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  • 50 Year Old Vise Restoration- Using Basic Tools

    Steel wool coated in WD40 always works for me.

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  • WoodPlay commented on Phil B's instructable No Wiggle Handle3 years ago
    No Wiggle Handle

    Great idea Phil. Really like this. You may be interested in this product. I have one and it does everything it claims.http://www.leevalley.com/en/wood/page.aspx?p=59452&cat=1,43456

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  • WoodPlay commented on kooler's instructable Dresser to Bench Thingy3 years ago
    Dresser to Bench Thingy

    As I get a bit older and a bit stiffer, I'd love to have one of these when I'm putting socks and shoes on. Great design and execution. Well done.

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  • How I destroyed our dinning table.

    I feel your pain. Nothing hurts more than your vision of a project taking a turn for the worse. Unfortunately, most tables that claim to be solid wood are only referring to legs and other secondary parts. Table tops are often veneered for two reasons. First, as a cost saving and, second, as a structural consideration. The latter is actually more important. Using solid wood for the top can lead to warping over time. A particle board, or other "manufactured" material, provides stability to an otherwise large, moisture-absorbing surface. Some of the finest, most expensive Victorian furniture has veneer over a more stable substrate.All that said, your photos appear to indicate the outer edges of the top are indeed solid. The particle board is enclosed within. A nice option may be ...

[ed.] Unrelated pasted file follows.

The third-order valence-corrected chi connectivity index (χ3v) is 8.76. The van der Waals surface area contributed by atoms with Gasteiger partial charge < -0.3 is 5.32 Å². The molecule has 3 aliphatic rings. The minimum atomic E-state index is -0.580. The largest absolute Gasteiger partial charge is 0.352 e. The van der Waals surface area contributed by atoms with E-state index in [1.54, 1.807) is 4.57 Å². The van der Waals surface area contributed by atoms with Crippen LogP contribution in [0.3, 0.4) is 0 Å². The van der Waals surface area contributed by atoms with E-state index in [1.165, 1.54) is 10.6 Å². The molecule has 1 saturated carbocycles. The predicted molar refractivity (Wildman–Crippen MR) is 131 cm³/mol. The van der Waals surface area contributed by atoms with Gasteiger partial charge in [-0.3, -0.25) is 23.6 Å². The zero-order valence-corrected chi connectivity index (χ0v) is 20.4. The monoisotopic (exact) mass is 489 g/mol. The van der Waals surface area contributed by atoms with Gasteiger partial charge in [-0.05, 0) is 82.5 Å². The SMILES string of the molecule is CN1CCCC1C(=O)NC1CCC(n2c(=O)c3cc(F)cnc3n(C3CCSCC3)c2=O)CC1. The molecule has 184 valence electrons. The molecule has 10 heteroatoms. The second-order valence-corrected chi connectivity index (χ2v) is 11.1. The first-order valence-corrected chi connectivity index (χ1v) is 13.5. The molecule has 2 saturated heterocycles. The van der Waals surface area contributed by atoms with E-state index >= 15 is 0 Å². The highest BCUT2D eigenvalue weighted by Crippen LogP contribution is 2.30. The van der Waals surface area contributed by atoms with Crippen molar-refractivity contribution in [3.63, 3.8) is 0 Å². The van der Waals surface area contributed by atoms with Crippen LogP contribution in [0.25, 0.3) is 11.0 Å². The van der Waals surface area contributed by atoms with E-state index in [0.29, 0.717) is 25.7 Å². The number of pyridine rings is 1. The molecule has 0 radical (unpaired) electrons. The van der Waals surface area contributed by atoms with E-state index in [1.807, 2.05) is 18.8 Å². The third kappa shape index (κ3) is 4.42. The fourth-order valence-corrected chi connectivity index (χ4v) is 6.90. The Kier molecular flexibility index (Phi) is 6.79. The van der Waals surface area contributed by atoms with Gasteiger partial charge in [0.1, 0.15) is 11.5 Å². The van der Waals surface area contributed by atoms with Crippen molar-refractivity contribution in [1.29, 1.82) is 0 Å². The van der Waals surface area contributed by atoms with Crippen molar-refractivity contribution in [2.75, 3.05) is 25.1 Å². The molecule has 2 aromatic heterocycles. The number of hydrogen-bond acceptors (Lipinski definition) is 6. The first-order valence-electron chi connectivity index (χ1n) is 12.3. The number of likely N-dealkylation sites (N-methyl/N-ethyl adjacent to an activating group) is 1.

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    I feel your pain. Nothing hurts more than your vision of a project taking a turn for the worse. Unfortunately, most tables that claim to be solid wood are only referring to legs and other secondary parts. Table tops are often veneered for two reasons. First, as a cost saving and, second, as a structural consideration. The latter is actually more important. Using solid wood for the top can lead to warping over time. A particle board, or other "manufactured" material, provides stability to an otherwise large, moisture-absorbing surface. Some of the finest, most expensive Victorian furniture has veneer over a more stable substrate.All that said, your photos appear to indicate the outer edges of the top are indeed solid. The particle board is enclosed within. A nice option may be to use a "router sled" that rides on the outer, solid edges and lower the particle board by 1/16". (Just google router sled.)Once the particle board is lower than the edges, refinish the entire table and then apply a 1/16" leather top with an appropriate adhesive. Leather and oak look very nice together. A synthetic leather may look just as nice.Your best approach would be to purchase the leather first, so you know exactly how much you need to lower the particle board. Ideally, the leather and the oak trim should be the same height, but making the leather slightly higher will work as well. Just remember to leave a small groove at the outer edge of the particle board to tuck the leather into, so the edges don't lift.This may sound like a challenge, but it's actually much simpler than learning the art of veneering.All the best,WoodPlay

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